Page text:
Feces (UK ~ faeces) is the waste material passed out from the bowels through the anus. It is usually solid to semi-solid in consistency but can be hard in constipation or watery with diarrhea. Fecal matter is also referred to as stool and the process of passing feces is known as defecation or bowel movement.

Formation of Feces

Fluid to Solid Feces

Fecal matter is the remaining material after food is digested along with water, bacteria and other substances secreted into the gastrointestinal tract. About 1.5 liters of fluid chyme passes from the small intestine into the large intestine each day. Most of the nutrients from the food has been absorbed at this stage.

As the chyme moves through the first half of the colon, large amounts of water and electrolytes are absorbed. Despite this, water makes up about 70% of the fecal weight. Water absorption transforms the fluid chyme into a mush-like consistency by the time it passes through the transverse colon. It solidifies further along its passage down the descending colon.

Colonic Bacteria

The bacteria in the colon play integral roles in nutrient absorption and the formation of feces. Colonic bacteria digest cellulose thereby releasing residual nutrients which are absorbed by the colon. In addition, the action of colonic bacteria contribute to the formation and absorption of vitamin B12, thiamin, riboflavin and vitamin K. The bacteria also produce the gases, carbon dioxide, hydrogen and methane, which make up flatus.The action of the bacteria plays a major part in determining the color and odor of fecal matter.

Water and Electrolytes in the Colon

Electrolytes like bicarbonate are secreted by the wall of the large intestine into the lumen. This helps to neutralize any acidic byproducts of bacterial metabolism. At the same time sodium and chloride are  absorbed by the intestinal wall which creates a concentration gradient to facilitate water absorption.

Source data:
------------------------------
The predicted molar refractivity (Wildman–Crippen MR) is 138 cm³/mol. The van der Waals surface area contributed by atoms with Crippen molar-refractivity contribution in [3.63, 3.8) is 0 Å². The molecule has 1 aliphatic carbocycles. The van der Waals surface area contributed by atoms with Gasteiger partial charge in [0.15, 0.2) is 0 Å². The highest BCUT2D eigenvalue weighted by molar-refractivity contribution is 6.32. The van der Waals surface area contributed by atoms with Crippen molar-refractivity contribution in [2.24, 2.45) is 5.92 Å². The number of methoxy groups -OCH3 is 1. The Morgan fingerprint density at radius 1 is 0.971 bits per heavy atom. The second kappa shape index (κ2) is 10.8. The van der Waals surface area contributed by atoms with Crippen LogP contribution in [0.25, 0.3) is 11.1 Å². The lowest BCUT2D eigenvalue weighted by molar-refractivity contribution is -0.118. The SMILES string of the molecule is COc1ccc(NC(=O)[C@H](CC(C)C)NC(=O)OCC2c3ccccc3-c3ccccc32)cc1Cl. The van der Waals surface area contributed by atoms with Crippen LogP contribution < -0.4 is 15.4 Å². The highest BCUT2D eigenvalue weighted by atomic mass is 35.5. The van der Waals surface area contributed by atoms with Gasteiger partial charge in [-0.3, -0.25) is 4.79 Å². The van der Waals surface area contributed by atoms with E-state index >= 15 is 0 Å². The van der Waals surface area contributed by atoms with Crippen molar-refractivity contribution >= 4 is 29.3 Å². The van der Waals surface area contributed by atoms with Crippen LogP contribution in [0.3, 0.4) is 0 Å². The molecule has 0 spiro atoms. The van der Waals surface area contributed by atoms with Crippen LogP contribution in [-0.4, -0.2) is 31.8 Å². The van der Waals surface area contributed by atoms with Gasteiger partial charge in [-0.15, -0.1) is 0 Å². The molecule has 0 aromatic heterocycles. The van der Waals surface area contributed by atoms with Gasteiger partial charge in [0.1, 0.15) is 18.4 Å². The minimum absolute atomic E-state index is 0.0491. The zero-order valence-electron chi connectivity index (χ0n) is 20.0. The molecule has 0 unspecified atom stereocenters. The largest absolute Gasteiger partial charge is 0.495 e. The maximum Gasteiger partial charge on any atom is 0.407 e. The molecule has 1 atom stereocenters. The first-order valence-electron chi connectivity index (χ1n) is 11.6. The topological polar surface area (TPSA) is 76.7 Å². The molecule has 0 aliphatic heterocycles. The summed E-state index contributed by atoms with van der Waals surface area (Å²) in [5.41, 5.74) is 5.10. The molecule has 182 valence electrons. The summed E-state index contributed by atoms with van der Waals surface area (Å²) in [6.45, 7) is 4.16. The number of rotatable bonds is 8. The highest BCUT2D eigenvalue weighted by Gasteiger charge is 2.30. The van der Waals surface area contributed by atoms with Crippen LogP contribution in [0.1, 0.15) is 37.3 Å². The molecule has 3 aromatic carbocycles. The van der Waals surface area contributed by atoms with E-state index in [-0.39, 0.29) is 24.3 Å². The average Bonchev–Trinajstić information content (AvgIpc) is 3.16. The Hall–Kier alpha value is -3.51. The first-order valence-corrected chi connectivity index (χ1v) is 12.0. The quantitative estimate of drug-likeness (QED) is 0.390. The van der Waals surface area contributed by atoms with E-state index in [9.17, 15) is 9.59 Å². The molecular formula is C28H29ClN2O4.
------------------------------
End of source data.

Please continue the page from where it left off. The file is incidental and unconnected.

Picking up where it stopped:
However, the large intestine can only absorb about 8 liters of water in a day. Any extra fluid will remain in the colon, giving a liquid consistency to the feces (loose stool). It also creates additional bulk and increases defecation frequency by triggering the local defecation reflex. This is seen as watery diarrhea. Excess or a deficiency of water will also change the consistency of the stool as outlined in the Bristol Stool Chart which features the different types of feces.

Composition of Feces

About 75% of fecal weight is made up of water. The other 25% is composed of solid matter which contains :

  • Undigested fiber and solidified components of digestive juices (30%)
  • Bacteria (30%)
  • Fat (10% to 20%)
  • Inorganic matter (10% to 20%)
  • Protein (2% to 3%)

Color of Feces

Feces usually has a brown color, ranging from a tan hue to a darker-brown color.  Bilirubin is passed out in the bile and the action of bacteria and air in the gut breaks it down into stercobilin and urobilin, which gives stool its typical color. Additionally, certain foods with a strong colorants or other staining agents may also influence the color of feces.

Odor of Feces

The odor of feces may differ among people and is influenced significantly by the foods that are consumed. The gas byproducts of bacterial action in the colon largely accounts for the odor of the feces. Hydrogen sulphide is one of the most prominent odoriferous compounds responsible for the characteristic smell of the stool. Other compounds like indole, skatole and mercaptans are also responsible for the odor.

Related Articles

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Article reviewed by Dr. Greg. Last updated on September 24, 2010